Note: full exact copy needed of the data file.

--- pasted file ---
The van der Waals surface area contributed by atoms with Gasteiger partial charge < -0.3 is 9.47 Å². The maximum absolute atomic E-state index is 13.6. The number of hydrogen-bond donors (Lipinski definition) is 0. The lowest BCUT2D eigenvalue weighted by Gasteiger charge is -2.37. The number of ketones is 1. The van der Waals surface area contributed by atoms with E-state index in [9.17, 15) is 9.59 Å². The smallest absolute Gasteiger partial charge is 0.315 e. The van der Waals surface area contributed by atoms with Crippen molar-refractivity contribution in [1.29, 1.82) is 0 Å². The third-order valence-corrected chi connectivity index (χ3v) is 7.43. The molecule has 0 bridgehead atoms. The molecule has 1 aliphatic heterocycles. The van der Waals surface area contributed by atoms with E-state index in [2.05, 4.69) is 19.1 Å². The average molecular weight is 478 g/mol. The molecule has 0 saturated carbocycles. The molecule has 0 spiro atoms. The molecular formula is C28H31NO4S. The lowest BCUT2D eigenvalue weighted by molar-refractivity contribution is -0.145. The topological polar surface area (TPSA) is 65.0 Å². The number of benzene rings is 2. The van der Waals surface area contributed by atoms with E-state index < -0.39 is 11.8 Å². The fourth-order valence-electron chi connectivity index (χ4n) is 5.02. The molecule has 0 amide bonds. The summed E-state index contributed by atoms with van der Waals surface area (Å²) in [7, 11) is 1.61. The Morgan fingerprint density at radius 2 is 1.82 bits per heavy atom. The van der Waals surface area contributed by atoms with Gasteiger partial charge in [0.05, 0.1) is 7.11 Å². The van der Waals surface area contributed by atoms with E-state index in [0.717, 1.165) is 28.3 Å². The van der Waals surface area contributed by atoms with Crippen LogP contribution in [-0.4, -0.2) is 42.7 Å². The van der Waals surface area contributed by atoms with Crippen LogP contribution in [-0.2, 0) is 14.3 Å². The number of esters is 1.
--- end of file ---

The van der Waals surface area contributed by atoms with Gasteiger partial charge < -0.3 is 9.47 Å². The maximum absolute atomic E-state index is 13.6. The number of hydrogen-bond donors (Lipinski definition) is 0. The lowest BCUT2D eigenvalue weighted by Gasteiger charge is -2.37. The number of ketones is 1. The van der Waals surface area contributed by atoms with E-state index in [9.17, 15) is 9.59 Å². The smallest absolute Gasteiger partial charge is 0.315 e. The van der Waals surface area contributed by atoms with Crippen molar-refractivity contribution in [1.29, 1.82) is 0 Å². The third-order valence-corrected chi connectivity index (χ3v) is 7.43. The molecule has 0 bridgehead atoms. The molecule has 1 aliphatic heterocycles. The van der Waals surface area contributed by atoms with E-state index in [2.05, 4.69) is 19.1 Å². The average molecular weight is 478 g/mol. The molecule has 0 saturated carbocycles. The molecule has 0 spiro atoms. The molecular formula is C28H31NO4S. The lowest BCUT2D eigenvalue weighted by molar-refractivity contribution is -0.145. The topological polar surface area (TPSA) is 65.0 Å². The number of benzene rings is 2. The van der Waals surface area contributed by atoms with E-state index < -0.39 is 11.8 Å². The fourth-order valence-electron chi connectivity index (χ4n) is 5.02. The molecule has 0 amide bonds. The summed E-state index contributed by atoms with van der Waals surface area (Å²) in [7, 11) is 1.61. The Morgan fingerprint density at radius 2 is 1.82 bits per heavy atom. The van der Waals surface area contributed by atoms with Gasteiger partial charge in [0.05, 0.1) is 7.11 Å². The van der Waals surface area contributed by atoms with E-state index in [0.717, 1.165) is 28.3 Å². The van der Waals surface area contributed by atoms with Crippen LogP contribution in [-0.4, -0.2) is 42.7 Å². The van der Waals surface area contributed by atoms with Crippen LogP contribution in [-0.2, 0) is 14.3 Å². The number of esters is 1.